Nikolai Miaskovsky, Cello Concerto Op. 66, Cello Sonatas
Ovidiu Marinescu (cello), Kenneth Boulton (piano), Russian Philharmonic Orchestra, Konstantin Krmets (conductor)
Born on April 20, 1881, Nikolai Jakovlevich Miaskovsky was the son of an officer in the Russian army. Following the family tradition, Nikolai enrolled in military school, but in 1906 he resigned from the army to pursue music studies at the St. Petersburg Conservatory. His works are rooted in the Russian tradition, favoring classical discipline and expressive harmonies, and they incorporate occasional folk material.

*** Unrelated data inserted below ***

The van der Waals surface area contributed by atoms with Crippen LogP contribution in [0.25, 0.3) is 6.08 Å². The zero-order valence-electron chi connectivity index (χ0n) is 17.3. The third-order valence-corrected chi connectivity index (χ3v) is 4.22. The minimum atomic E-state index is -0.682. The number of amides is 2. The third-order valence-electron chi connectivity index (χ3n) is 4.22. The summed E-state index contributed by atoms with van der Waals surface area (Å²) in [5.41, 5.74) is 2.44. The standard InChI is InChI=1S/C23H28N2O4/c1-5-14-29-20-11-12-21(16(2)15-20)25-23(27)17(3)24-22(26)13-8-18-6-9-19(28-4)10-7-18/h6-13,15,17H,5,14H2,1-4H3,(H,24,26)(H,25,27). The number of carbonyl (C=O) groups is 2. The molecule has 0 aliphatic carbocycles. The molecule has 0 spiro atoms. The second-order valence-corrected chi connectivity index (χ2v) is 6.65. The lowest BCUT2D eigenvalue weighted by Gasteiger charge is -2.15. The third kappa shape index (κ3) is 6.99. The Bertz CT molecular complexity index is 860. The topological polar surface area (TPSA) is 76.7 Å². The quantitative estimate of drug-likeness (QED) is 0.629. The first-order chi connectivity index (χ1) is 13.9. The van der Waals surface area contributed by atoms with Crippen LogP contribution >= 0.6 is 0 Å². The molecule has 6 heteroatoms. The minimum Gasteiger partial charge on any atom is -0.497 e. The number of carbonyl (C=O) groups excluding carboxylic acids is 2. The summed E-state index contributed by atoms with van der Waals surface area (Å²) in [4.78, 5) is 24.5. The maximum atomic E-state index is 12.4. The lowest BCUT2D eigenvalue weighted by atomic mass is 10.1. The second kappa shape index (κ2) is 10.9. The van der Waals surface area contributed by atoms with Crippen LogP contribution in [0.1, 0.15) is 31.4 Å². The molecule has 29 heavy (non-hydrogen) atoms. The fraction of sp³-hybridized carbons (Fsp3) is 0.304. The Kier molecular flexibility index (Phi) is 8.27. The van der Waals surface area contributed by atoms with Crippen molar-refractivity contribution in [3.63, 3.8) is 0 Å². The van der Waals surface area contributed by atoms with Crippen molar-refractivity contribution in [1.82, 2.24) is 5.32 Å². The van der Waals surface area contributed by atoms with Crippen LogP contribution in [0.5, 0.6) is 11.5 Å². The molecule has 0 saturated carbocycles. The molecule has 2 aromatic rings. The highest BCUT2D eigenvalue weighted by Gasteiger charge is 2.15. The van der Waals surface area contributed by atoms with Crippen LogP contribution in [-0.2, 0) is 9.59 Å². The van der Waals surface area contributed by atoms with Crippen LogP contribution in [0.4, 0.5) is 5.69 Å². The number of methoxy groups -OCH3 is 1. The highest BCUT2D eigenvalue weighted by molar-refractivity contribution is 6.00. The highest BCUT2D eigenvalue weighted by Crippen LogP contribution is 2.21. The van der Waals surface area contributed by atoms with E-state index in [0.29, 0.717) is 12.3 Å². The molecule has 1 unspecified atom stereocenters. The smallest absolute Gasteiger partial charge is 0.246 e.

Written in 1944-45, the Cello Concerto in C minor is one of Miaskovsky's late works. The first movement is characterized by a noble, albeit melancholic spirit, evoking a serene mood uncorrupted by the horrors of the war. Miaskovsky received the Stalin Prize for his Cello Concerto. The Sonata for Cello and Piano no. 1, is a work that exploits the lyrical qualities of the cello, and the melodies evoke at moments the sound of the Russian singers. The Sonata for Cello and Piano no. 2 is considered by many as one of Miaskovsky's most impressive works. The three movements tell different stories, all beautifully clothed in a tonal language, with melodies inspired by the Russian folk music. The sonata is dedicated to Mstislav Rostropovich, who gave its first performance in Moscow in 1951.